You sure can eat a sailfish, but should you? Sailfish are most often caught for sport and not for food. In the United States, federal regulation is catch-and-release only. This rule makes eating one a little tricky unless you have a special permit.
Outside of the States, it is still commonplace to eat sailfish. The high volume of commercial fishing is why this species is dwindling in parts of the world.
This article will explain the dos and don’ts of catching and consuming sailfish. Plus, a few tips and tricks on cooking them if you get the chance.
What is a Sailfish?
A sailfish is a species of billfish known for its distinctive sail-like dorsal fin, which can be raised or lowered. Sailfish are large, highly migratory fish found in warmer sections of the oceans, including the Indian and Atlantic Oceans. They are known for their fantastic speed and agility in the water.
Sailfish have a sleek, elongated body with a long bill and a crescent-shaped tail. They can reach impressive sizes, with adult sailfish typically measuring between 6 and 10 feet in length and weighing up to 200 pounds.
Sailfish are characterized by their vibrant colors, including a dark blue or blackish-blue back, silvery sides, and a large dorsal fin extending along much of their body.
Sailfish are popular targets for sport fishing due to their acrobatic displays and their ability to reach high speeds. They are known for their aerial leaps, tail-walking, and slashing movements with their bills. Sailfish primarily feed on smaller fish and squid, using their bills to slash and stun their prey before consuming it.
Due to their beauty, speed, and challenging nature as game fish, sailfish are highly valued in recreational fishing.
Fun facts about sailfish:
- They are one of the fastest fish in the ocean, traveling up to 70mph.
- They can live up to fifteen years.
- They use their “sword” bill to slash or tap at schools of fish to disorient their prospective meal.
- They raise their sail when they are in pursuit of prey.
- They can grow to be eleven feet long and two hundred and twenty pounds.
Are Sailfish the Same as Swordfish?
No, sailfish and swordfish are different species of fish. They belong to different families and have distinct characteristics.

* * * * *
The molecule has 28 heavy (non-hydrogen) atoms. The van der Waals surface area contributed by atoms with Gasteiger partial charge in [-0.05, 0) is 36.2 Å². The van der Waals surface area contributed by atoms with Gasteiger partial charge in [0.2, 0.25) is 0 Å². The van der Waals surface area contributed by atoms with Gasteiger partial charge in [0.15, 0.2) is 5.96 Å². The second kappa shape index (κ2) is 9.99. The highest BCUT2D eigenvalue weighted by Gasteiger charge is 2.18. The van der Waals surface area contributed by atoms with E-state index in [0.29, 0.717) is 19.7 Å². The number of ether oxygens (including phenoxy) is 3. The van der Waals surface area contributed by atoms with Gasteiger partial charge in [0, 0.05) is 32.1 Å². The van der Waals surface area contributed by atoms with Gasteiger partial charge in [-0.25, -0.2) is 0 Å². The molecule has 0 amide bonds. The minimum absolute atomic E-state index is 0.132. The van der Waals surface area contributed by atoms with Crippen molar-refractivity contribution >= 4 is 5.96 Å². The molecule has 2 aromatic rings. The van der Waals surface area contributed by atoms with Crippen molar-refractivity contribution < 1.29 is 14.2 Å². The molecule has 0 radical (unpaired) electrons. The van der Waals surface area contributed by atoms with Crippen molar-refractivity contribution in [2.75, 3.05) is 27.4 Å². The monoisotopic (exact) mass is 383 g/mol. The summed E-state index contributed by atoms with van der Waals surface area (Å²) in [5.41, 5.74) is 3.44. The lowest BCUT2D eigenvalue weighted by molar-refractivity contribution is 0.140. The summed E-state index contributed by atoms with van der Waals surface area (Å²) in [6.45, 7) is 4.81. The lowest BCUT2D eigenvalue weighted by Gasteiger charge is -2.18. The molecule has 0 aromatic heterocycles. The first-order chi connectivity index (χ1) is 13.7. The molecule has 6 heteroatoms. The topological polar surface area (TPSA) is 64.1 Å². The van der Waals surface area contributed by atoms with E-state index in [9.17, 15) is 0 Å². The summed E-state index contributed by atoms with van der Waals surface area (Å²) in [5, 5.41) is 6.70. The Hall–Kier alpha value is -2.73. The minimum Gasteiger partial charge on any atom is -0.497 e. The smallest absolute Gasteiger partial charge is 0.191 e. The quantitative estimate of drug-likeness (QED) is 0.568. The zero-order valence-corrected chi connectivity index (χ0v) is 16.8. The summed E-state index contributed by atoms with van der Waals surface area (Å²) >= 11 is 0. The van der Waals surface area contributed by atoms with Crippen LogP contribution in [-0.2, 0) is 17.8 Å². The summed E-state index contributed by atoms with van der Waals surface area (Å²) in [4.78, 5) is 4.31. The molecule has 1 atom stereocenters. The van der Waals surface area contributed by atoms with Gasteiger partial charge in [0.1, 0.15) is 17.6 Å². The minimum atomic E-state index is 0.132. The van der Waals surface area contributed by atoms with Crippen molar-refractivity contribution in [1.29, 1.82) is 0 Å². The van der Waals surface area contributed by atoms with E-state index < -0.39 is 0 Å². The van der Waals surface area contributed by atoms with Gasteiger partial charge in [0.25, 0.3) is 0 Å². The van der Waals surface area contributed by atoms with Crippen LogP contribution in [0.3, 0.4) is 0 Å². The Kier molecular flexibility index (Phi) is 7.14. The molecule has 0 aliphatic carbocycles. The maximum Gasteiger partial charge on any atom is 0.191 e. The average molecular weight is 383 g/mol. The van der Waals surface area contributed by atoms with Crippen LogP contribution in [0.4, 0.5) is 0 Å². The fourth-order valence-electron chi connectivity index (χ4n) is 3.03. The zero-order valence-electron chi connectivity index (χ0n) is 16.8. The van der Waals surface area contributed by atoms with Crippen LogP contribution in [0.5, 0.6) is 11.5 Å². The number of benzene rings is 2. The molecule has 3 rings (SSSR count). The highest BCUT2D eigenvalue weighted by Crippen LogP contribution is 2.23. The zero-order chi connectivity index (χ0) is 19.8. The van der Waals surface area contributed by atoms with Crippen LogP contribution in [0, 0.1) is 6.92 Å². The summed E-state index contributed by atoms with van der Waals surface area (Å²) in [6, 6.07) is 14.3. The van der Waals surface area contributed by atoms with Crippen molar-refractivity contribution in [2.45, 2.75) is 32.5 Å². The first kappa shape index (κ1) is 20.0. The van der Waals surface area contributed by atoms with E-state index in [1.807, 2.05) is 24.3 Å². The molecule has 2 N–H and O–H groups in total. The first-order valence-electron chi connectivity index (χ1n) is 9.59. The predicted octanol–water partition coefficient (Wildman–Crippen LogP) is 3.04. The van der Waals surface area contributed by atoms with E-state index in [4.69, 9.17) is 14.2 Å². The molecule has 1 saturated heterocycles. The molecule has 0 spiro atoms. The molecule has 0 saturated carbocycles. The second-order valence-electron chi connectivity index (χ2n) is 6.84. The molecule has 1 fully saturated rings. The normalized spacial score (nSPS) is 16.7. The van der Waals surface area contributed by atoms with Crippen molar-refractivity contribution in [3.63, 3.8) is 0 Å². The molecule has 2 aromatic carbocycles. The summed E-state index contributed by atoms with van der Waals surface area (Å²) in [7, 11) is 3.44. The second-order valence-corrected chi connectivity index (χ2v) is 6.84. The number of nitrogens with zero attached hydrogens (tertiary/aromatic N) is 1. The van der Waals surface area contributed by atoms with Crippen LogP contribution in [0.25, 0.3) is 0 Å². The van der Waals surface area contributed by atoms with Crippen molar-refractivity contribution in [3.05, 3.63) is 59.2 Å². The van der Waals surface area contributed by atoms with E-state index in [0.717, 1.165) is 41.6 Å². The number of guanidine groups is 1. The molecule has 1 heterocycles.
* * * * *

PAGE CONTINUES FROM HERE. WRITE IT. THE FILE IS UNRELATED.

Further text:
A sailfish often gets confused with a swordfish because of their similar appearance. This misunderstanding is also why they are called billfish in certain fishing communities.
Is Catching Sailfish Legal?
The Billfish Conservation Act protects sailfish and many other similar species in the United States. Federal regulations prohibit removing them from the water before release. You can get the proper licensing to harvest billfish, but only if you accurately report your catches to regulatory agencies.
Obviously, this doesn’t stop all anglers from ignoring the rules that protect the fish. Taking a photo with your catch of the day is pretty standard when it comes to fishing. However, if the picture catches the eye of an authority figure, it can mean a fine of $500 or more.
Many people don’t realize how much stress the sailfish experiences when removed from the water. When a fish that size is still enough for a picture, that usually means its survival rate is bleak. Some fishermen justify taking sailfish out of the water by claiming revival is a possibility. Even if that’s true, I doubt that makes the fish feel any better.
Where Can I Catch a Sailfish?
According to several websites with expertise in fishing, these ten spots are your best bet at catching a sailfish. You won’t be able to fish for your dinner in Florida, but in most other locations, you can:
- Florida Keys
- South Florida
- Costa Rica
- Isla Mujeres, Mexico
- Mozambique, Africa
- Exmouth, Australia
- Kuala Rompin, Malaysia
- Phuket, Thailand
It’s also a great excuse to take a vacation!
What Does Sailfish Taste Like?
The taste of sailfish is often described as similar to that of other billfish species like marlin and swordfish.
It has a slightly sweet and meaty flavor, with a moderate oil content that helps keep the flesh moist and tender when cooked.
How Do I Cook Sailfish?
When it comes to cooking sailfish, it is often prepared in ways similar to other large game fish. It can be grilled, broiled, baked, or pan-seared. Some people also enjoy sailfish in raw preparations such as ceviche or sushi.
In areas like Zihuatanejo, Mexico, sailfish are common in fish tacos or smoked fish dip.
The fishy flavor of sailfish ranges from mild to heavy, so most recipes recommend letting the fish soak in brine, milk, or butter. Soaking your fish also helps infuse some flavor into your fish! Don’t be afraid of spices when it comes to sailfish.
Popular ways to prepare sailfish:
- Grill it: Cut a few large filets, soak them in your favorite brine, and grill to perfection.
- Fry it: Soak your fish in butter or milk, then fry it until the meat is at your desired consistency.
- Bake it: You can’t go wrong with lemon, butter, and baked fish.
- Kababs: Cut your sailfish into bite-sized pieces and skewer them with your favorite veggies.
- Stir-fry: Cut thin strips of sailfish and add them to your best stir-fry recipe.
- Smoke it: Put that brine to work, then smoke your sailfish for a couple of hours.
Is Sailfish Healthy For You?
Most fish and shellfish contain healthy nutrients like protein and omega-3 fatty acids. These same fish and shellfish also contain mercury traces, which has always been a highly debated topic.
You would need to consume a great deal of fish that’s high in mercury to be in real danger, but it’s still good to know what you’re putting in your body.
The FDA tells us not to eat shark, swordfish, king mackerel, and tilefish due to high mercury levels. While the sailfish isn’t explicitly named, there is plenty of debate about how healthy it is.
Without a doubt, it’s much safer than eating a blowfish, so no need to worry about imminent death. Like with any food, moderation is key.